'Sing Street' exuberantly mines '80s music videos
Sing Street has such rich humanity and appealing humor that I applaud writer/director John Carney's nerve. He embraces the "Hey, let's form a band" conventions which he then enlivens with three-dimensional characters and restrained but astute social commentary. It's 1985 Dublin when 14-year-old Connor "Cosmo" Lawler learns that his parents' money crunch means he'll attend a new school.
The priest who runs this nearby Catholic school physically and abusively enforces his rigid ideas of acceptable behavior, and he's just one of Cosmo's tormentors. But Cosmo has a backbone and an imagination, and in short order he approaches THE coolest girl around, Raphina. Cosmo then must recruit other outsiders for the heretofore nonexistent band he's bragged about, promising Raphina a music video as the way to her heart.
The band eventually called Sing Street, becomes enamored of 1980s music videos, as was Carney. As the clueless friends search for their musical and costume style, they imitate, to our delight, the groups they listen to from Duran Duran to The Cure, Depeche Mode to Joe Jackson, with some license as to chronology. They also write a couple good songs of their own as they ricochet from one look and affectation to another.
Best known here for Once and Begin Again, director Carney demonstrates his cinematic expertise. He uses slow motion of the boys walking, never lingers on one musical signature too long, and adds details and dialogue that endears and amuses. For example, one band member loves rabbits and keeps several around. And Carney writes about serious issues extremely well, suggesting much more than he shows.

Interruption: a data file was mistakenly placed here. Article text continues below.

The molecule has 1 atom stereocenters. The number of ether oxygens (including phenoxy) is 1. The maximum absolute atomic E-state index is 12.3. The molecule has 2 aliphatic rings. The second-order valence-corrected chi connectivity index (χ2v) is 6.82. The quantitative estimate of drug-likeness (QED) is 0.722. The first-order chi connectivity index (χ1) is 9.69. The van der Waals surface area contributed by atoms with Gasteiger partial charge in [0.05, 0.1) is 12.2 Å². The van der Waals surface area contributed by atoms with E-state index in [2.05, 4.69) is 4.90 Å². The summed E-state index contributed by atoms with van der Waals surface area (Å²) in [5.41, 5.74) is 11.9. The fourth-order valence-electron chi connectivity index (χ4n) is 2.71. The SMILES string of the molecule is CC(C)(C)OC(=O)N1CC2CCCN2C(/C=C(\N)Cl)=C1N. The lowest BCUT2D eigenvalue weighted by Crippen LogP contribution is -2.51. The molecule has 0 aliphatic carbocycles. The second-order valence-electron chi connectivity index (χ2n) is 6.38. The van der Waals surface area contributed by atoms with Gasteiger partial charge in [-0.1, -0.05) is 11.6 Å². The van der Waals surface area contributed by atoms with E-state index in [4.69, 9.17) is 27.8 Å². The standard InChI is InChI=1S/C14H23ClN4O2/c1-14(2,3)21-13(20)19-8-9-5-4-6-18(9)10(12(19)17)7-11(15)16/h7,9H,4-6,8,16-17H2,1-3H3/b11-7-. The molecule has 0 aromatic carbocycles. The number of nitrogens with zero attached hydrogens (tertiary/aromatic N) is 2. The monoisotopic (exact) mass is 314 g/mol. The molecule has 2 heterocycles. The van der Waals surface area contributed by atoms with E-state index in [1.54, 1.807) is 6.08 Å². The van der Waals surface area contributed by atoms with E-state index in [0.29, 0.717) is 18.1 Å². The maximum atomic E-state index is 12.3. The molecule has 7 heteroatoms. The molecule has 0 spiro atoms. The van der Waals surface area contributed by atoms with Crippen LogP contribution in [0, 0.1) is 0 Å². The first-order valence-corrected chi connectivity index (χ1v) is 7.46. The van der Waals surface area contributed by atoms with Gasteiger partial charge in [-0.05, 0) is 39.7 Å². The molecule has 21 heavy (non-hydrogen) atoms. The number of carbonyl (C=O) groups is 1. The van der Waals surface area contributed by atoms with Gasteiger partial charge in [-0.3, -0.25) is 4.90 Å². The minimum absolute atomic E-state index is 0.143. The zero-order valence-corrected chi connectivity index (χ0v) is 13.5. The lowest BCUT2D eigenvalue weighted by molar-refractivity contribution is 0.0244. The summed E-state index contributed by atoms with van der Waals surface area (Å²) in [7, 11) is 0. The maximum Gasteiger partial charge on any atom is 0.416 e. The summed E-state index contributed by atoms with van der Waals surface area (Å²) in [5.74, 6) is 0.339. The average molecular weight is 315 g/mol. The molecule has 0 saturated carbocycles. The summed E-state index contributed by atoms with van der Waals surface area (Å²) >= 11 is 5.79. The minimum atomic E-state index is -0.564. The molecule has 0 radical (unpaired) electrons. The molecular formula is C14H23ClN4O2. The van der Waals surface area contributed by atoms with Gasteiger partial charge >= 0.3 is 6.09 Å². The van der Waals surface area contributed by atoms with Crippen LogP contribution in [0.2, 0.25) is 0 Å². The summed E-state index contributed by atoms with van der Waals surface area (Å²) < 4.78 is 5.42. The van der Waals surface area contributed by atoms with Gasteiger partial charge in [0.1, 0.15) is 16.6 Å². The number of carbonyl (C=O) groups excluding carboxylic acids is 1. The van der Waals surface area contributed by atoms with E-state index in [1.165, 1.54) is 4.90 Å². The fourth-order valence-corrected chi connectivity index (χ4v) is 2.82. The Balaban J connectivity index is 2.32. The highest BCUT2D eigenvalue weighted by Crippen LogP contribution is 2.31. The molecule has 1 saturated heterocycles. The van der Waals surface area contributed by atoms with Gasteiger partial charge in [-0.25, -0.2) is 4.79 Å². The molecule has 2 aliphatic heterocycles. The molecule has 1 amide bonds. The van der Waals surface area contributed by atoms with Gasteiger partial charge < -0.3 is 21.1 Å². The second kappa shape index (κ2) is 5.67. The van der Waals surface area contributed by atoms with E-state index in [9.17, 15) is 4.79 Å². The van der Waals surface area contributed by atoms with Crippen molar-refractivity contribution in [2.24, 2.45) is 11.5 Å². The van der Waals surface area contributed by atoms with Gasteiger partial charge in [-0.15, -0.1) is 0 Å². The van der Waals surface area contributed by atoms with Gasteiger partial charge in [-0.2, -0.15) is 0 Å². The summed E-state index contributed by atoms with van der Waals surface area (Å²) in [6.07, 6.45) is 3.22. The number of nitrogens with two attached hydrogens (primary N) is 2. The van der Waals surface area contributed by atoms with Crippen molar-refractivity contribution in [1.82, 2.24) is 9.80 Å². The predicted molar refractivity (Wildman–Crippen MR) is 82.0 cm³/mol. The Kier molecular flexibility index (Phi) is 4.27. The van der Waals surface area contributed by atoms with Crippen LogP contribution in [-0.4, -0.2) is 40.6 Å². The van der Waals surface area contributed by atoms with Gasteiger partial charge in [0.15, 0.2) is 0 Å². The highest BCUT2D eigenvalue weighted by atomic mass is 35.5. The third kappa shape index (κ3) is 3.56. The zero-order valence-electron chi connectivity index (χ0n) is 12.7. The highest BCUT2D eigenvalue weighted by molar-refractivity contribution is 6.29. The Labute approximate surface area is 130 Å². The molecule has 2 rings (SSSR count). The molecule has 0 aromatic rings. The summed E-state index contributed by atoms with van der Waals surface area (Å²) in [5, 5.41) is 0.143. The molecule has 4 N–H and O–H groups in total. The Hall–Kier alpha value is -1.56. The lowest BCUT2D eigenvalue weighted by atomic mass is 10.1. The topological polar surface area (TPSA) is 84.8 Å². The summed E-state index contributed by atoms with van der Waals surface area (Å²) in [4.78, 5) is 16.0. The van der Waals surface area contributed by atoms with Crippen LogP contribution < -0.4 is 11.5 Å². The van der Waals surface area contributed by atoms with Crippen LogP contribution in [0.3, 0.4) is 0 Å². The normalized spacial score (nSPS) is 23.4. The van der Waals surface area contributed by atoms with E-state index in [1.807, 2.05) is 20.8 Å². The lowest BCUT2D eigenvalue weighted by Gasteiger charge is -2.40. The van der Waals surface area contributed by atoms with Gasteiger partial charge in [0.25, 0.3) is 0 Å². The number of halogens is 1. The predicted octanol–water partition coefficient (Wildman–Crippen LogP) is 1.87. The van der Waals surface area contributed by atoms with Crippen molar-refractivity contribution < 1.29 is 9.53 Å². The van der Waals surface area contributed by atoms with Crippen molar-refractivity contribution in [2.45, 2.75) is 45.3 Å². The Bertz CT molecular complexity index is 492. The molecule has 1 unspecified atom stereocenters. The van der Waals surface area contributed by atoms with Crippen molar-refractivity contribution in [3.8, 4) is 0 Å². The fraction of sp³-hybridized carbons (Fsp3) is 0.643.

Ferdia Walsh-Peelo as Cosmo, Lucy Boynton as Raphina, and Jack Reynor as Brendan deliver thoroughly professional, impressive performances, as do all the band members. Walsh-Peelo is, off screen, a trained opera singer, who convincingly seems to strain for musical expression here. Director Carney clearly deserves credit for so casually capturing scenes that pulse with joy, especially those with college drop out, older brother Brendan.
With its buoyant storytelling, witty exchanges, and charming young characters, Sing Street is an immensely enjoyable film. At a Landmark Theatre.